Regular physical activity is linked to improved health and increased life expectancy. Inversely, a sedentary
life-style is a strong and independent risk factor for many chronic diseases, including obesity, type 2 diabetes
or cardiovascular disorders, but also pathologies that are not primarily associated with muscle, such as
certain types of cancer or neurodegeneration. Interestingly however, the molecular mechanisms that mediate
the health beneficial effects of exercise, or those that trigger the pathological changes in diseases, are largely
unknown. Nevertheless, “exercise mimetics”, pharmacological agents that elicit a phenotype similar to that
of trained muscle, are part of an interesting new concept to prevent and treat many different pathologies.
However, in order to be able to design and deploy specific and selective exercise mimetics without major
side effects, a better knowledge of the molecular aspects of muscle plasticity in health and disease are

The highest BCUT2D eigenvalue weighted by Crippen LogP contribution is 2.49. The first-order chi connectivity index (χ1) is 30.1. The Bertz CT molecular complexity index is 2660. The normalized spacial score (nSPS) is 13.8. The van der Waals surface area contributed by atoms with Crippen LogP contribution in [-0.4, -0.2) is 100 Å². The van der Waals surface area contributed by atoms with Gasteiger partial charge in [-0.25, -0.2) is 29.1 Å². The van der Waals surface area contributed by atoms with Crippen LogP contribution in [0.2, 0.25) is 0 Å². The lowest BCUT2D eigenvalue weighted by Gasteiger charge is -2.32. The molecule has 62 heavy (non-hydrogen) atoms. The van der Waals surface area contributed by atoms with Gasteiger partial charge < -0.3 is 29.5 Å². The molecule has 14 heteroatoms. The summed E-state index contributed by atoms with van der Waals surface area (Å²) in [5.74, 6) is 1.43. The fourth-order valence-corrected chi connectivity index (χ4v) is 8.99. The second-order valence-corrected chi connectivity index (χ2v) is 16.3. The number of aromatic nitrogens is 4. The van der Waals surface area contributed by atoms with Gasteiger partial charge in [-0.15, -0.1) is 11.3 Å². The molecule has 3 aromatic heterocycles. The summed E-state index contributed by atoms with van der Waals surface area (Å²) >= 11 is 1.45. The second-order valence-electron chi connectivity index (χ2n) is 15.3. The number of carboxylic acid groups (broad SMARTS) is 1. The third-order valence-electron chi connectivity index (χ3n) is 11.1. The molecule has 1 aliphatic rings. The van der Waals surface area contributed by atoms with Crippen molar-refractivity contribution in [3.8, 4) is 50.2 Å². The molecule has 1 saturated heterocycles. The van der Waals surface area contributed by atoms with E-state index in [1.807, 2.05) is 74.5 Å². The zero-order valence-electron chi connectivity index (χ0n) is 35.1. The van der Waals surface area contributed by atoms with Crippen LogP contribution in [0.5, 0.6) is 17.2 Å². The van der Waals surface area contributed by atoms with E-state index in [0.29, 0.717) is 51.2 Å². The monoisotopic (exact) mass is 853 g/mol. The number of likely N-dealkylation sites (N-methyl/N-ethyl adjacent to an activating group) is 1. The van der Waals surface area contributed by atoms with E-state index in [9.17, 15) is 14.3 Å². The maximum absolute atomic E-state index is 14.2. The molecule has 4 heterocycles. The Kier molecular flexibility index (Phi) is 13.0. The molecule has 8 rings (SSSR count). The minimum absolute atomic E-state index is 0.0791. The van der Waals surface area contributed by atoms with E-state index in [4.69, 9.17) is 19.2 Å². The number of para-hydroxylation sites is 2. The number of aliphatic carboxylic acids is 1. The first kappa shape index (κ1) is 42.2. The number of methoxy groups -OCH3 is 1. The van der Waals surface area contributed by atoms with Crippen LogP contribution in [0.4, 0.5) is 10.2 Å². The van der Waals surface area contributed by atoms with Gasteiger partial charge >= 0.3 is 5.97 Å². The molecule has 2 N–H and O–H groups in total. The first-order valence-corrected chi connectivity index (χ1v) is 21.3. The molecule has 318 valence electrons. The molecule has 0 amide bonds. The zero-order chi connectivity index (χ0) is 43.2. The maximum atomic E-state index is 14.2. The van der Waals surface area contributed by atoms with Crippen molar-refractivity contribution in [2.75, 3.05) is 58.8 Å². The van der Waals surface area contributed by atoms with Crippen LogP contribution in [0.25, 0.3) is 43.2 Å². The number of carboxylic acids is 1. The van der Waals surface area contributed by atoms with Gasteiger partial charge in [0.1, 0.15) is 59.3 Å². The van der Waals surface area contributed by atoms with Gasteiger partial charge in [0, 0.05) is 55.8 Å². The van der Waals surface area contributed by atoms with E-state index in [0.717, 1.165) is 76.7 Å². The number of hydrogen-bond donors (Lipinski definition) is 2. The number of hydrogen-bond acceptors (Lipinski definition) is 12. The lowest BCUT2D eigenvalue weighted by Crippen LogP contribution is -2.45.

indispensable. The transcriptional coactivator peroxisome proliferator-activated receptor γ coactivator 1α
(PGC-1α) is one of the major regulatory hubs of muscle adaptation to endurance training. Accordingly,
enhanced expression of PGC-1α in muscle is sufficient to induce a trained phenotype in mice. Inversely,
mice lacking a functional PGC-1α gene in skeletal muscle exhibit many signs of pathological inactivity.
Finally, PGC-1α expression is dysregulated in pathological contexts in human muscle, including type 2
diabetes and aging. In contrast, physical activity is the major driver of PGC-1α gene expression in this tissue.
Therefore, the study of the regulation and function of PGC-1α in muscle has the potential to yield important
insights into the molecular mechanisms that control muscle health.